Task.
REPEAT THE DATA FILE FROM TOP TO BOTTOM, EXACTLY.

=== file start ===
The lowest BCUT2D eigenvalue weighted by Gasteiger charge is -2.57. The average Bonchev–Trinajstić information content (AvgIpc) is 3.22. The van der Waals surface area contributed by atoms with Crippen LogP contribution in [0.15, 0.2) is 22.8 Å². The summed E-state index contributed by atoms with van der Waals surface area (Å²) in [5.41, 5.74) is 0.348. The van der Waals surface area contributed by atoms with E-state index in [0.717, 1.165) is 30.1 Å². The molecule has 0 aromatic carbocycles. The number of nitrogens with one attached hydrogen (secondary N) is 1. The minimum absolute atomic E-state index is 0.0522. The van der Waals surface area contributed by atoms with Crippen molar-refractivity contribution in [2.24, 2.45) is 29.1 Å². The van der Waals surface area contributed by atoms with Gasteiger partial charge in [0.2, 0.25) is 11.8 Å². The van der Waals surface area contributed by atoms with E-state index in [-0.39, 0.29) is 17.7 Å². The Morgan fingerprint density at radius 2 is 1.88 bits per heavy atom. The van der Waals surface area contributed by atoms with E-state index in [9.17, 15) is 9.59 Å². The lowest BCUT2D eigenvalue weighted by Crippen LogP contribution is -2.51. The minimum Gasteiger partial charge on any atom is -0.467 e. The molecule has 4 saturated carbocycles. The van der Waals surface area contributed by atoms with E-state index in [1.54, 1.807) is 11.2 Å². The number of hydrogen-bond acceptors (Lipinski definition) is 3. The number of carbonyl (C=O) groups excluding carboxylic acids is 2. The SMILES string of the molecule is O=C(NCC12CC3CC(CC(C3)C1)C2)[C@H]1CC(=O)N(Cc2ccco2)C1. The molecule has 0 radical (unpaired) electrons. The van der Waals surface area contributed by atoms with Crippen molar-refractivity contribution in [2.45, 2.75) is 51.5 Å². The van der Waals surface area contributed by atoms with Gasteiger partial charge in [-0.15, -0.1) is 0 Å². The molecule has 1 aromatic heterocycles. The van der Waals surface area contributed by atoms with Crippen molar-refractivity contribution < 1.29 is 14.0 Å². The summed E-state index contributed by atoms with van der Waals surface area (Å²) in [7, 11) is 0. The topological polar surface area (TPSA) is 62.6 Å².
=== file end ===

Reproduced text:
The lowest BCUT2D eigenvalue weighted by Gasteiger charge is -2.57. The average Bonchev–Trinajstić information content (AvgIpc) is 3.22. The van der Waals surface area contributed by atoms with Crippen LogP contribution in [0.15, 0.2) is 22.8 Å². The summed E-state index contributed by atoms with van der Waals surface area (Å²) in [5.41, 5.74) is 0.348. The van der Waals surface area contributed by atoms with E-state index in [0.717, 1.165) is 30.1 Å². The molecule has 0 aromatic carbocycles. The number of nitrogens with one attached hydrogen (secondary N) is 1. The minimum absolute atomic E-state index is 0.0522. The van der Waals surface area contributed by atoms with Crippen molar-refractivity contribution in [2.24, 2.45) is 29.1 Å². The van der Waals surface area contributed by atoms with Gasteiger partial charge in [0.2, 0.25) is 11.8 Å². The van der Waals surface area contributed by atoms with E-state index in [-0.39, 0.29) is 17.7 Å². The Morgan fingerprint density at radius 2 is 1.88 bits per heavy atom. The van der Waals surface area contributed by atoms with E-state index in [9.17, 15) is 9.59 Å². The lowest BCUT2D eigenvalue weighted by Crippen LogP contribution is -2.51. The minimum Gasteiger partial charge on any atom is -0.467 e. The molecule has 4 saturated carbocycles. The van der Waals surface area contributed by atoms with E-state index in [1.54, 1.807) is 11.2 Å². The number of hydrogen-bond acceptors (Lipinski definition) is 3. The number of carbonyl (C=O) groups excluding carboxylic acids is 2. The SMILES string of the molecule is O=C(NCC12CC3CC(CC(C3)C1)C2)[C@H]1CC(=O)N(Cc2ccco2)C1. The molecule has 0 radical (unpaired) electrons. The van der Waals surface area contributed by atoms with Crippen molar-refractivity contribution in [2.45, 2.75) is 51.5 Å². The van der Waals surface area contributed by atoms with Gasteiger partial charge in [-0.15, -0.1) is 0 Å². The molecule has 1 aromatic heterocycles. The van der Waals surface area contributed by atoms with Crippen molar-refractivity contribution < 1.29 is 14.0 Å². The summed E-state index contributed by atoms with van der Waals surface area (Å²) in [7, 11) is 0. The topological polar surface area (TPSA) is 62.6 Å².